Hollywood screenwriter Josh Parkinson to teach UI class

The new course “Adaptation for Television” introduces students to the processes of a television writers’ room.


Contributed photo from Joshua Parkinson.

Archie Wagner, News Reporter

University of Iowa students can learn from a Hollywood screenwriter this spring.

The new course, a writing class called “Adaptation for Television,” will be taught by screenwriter Josh Parkinson during the next spring semester.

Parkinson has 12 years of experience working in Hollywood on shows such as “Eastbound and Down” and “The Terror” and earned a graduate degree in creative writing from Johns Hopkins University.

“I’ve never done anything formal for an institution like a university or something like like that,” Parkinson said. “But there’s  things that just come up occasionally where you know, I have other novelist friends who also wanted to try their hand at television writing.”

While the fall Writers Room Pro-Seminar course included just under 20 students, the new course will have only six to mirror the realities of a Hollywood writers’ room.

“We could actually have two ongoing writers’ rooms at the same time, like a real showrunner would,” Parkinson said.

Director of the Magid Center for Undergraduate Writing Daniel Khalastchi said the course received many applications from students.

“The writing was so good,” Khalastchi said. “It was really hard for Josh to pick the students, but we know it’ll work because our students are so talented.”

Parkinson said one of the main components that interested him in getting involved with the class was the practical nature of it instead of it being based on a lecture format.

“There’s plenty of skill set conversations that we’re going to have in the class, but it really is about collaborating on an actual piece of work,” Parkinson said.

The class will focus on turning a piece of already existing intellectual property — comic books, novels, short stories, poems, or podcasts — and adapting it into a three or four episode mini-series.

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The class will do outlines, write collaboratively on scripts for television, and then workshop them. Khalastchi said it’s difficult to get that experience with a larger class.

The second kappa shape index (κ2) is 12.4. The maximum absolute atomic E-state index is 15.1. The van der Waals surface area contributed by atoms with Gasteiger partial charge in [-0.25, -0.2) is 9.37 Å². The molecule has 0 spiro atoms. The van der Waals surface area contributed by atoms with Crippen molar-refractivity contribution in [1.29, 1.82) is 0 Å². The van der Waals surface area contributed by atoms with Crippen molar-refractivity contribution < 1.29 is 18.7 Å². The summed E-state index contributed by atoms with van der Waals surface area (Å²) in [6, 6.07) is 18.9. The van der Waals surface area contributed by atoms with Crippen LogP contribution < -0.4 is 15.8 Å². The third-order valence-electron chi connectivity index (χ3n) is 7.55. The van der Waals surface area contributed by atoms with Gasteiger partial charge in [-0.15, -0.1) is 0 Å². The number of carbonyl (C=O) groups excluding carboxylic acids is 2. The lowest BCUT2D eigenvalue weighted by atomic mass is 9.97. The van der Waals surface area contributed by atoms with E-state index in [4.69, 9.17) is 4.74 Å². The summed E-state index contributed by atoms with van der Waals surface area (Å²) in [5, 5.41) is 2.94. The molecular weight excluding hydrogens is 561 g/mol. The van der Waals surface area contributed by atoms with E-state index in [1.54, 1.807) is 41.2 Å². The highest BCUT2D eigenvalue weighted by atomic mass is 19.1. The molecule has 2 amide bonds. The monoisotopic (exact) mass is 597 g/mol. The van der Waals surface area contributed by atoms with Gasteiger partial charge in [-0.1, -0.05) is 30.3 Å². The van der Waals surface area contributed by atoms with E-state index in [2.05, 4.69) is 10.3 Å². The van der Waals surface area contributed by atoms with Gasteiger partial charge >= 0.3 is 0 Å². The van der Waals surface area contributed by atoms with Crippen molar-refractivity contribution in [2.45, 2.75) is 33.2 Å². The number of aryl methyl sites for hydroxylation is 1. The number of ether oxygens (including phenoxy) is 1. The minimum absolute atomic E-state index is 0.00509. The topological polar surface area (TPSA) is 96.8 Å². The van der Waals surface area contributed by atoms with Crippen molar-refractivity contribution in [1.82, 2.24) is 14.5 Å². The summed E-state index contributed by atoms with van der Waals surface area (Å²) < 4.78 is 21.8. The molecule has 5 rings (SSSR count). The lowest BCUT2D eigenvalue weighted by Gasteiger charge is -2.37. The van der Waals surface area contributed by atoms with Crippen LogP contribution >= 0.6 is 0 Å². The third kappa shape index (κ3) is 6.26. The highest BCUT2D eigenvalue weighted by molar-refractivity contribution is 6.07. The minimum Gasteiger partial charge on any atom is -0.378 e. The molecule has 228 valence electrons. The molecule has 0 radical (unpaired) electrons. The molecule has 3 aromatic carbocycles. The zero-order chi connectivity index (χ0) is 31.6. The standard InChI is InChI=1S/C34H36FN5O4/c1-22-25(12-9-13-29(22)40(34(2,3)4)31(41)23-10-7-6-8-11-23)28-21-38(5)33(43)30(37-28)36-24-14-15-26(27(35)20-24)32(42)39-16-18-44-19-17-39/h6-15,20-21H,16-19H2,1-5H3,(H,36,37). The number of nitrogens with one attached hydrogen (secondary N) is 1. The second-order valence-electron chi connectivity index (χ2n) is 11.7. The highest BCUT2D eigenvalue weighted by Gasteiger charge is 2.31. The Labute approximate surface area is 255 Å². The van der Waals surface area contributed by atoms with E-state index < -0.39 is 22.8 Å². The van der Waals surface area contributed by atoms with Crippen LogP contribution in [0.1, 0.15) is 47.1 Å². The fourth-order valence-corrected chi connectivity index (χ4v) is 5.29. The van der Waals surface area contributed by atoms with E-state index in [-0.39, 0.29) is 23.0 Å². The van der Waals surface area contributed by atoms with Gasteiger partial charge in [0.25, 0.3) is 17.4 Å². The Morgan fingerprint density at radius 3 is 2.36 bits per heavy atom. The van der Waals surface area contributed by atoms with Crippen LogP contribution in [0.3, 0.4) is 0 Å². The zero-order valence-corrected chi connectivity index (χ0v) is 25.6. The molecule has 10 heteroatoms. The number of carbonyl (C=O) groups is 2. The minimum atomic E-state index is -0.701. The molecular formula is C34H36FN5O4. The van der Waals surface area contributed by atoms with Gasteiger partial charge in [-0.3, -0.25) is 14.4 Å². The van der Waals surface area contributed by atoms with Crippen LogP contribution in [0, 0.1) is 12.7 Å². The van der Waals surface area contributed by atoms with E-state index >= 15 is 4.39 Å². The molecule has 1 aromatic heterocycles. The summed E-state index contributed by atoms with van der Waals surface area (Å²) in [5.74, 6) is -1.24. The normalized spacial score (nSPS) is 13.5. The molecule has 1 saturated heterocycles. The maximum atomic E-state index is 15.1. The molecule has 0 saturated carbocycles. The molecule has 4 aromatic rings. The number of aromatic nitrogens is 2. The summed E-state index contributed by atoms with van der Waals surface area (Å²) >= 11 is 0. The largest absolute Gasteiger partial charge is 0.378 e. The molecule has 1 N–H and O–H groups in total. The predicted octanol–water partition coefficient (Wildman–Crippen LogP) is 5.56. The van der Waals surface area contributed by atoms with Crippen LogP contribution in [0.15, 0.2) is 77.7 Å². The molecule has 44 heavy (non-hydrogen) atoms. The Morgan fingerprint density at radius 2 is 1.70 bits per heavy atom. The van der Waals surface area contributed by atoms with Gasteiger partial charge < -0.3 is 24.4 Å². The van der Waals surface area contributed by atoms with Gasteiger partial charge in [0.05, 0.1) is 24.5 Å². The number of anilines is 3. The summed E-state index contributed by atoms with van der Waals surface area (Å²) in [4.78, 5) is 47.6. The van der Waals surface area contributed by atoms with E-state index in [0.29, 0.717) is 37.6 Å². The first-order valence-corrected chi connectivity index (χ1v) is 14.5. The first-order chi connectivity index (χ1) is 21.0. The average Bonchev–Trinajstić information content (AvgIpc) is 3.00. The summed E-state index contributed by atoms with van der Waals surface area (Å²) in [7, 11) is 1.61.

With funding from donors Kevin and Donna Gruneich, Khalastchi said they created a small class. Kevin Gruneich is an alum of the UI and has been distinguished in the past for his philanthropic investments.

“Usually, the university wants a certain course size because of the way tuition dollars work out etc., and so in this case, we were able to only accept six students, and so we are really trying to mirror that writers room experience,” Khalastchi said.

Khalastchi said those involved with the course’s planning and facilitation include UI alumni, such as Vinnie Wilhelm and David Kajganich. Wilheim and Kajganich both worked on the television show “The Terror.” Kajganich is also known for his new film “Bones and All.”

“We’ve been working with them over the last couple of years to develop this course, and they’ve all committed to working with us moving forward,” Khalastchi said. “So, there might be weeks where they fly out here, or that they Zoom to actually do edits with students as well.”

The course is part of a broader program at the UI called the Iowa Writers Room, which has been expanding since 2015 before the creation of the undergraduate bachelor of arts in screenwriting in 2019.

Alan MacVey, former department of theatre arts  director for 29 years and director of the division of performing arts, developed the Iowa Writers Room program in 2018.

MacVey said he helped in the launch of a new course called the Writers Room Pro-Seminar, which focused on writing for long-term television.

UI alumni Mitch Burgess and Robin Green taught the course the first year.

“They really spent a lot of time, Robin especially, a huge amount of time with individuals, helping them to develop not just a pilot, a pilot episode plus what they call a Bible, which is an extended vision for where theories might go,” MacVey said.

Parkinson said he is old friends with Kajganich and also worked with Wilheim on “The Terror,” leading to them becoming friends.

“When they were telling me about this, I was like, this is kind of in its own way, like a service for people to get a taste of what this world is,” Parkinson said. “And like I’ve said before, all the glamor and unglamorous parts of it that you would just never know.”

Khalastchi said one of the struggles in getting the course up and running was the fear of not being able to find the right teacher.

“What’s really interesting about Josh — he comes from a fiction writing background,” Khalastchi said. “He moved toward television, [and] has had a hugely successful career doing everything from scripts, pilot scripts for television, full on movie scripts, rewrite scripts, writers room work — creating shows where he’s done all of it. And so he just fit this sort of unicorn of an idea that we had.”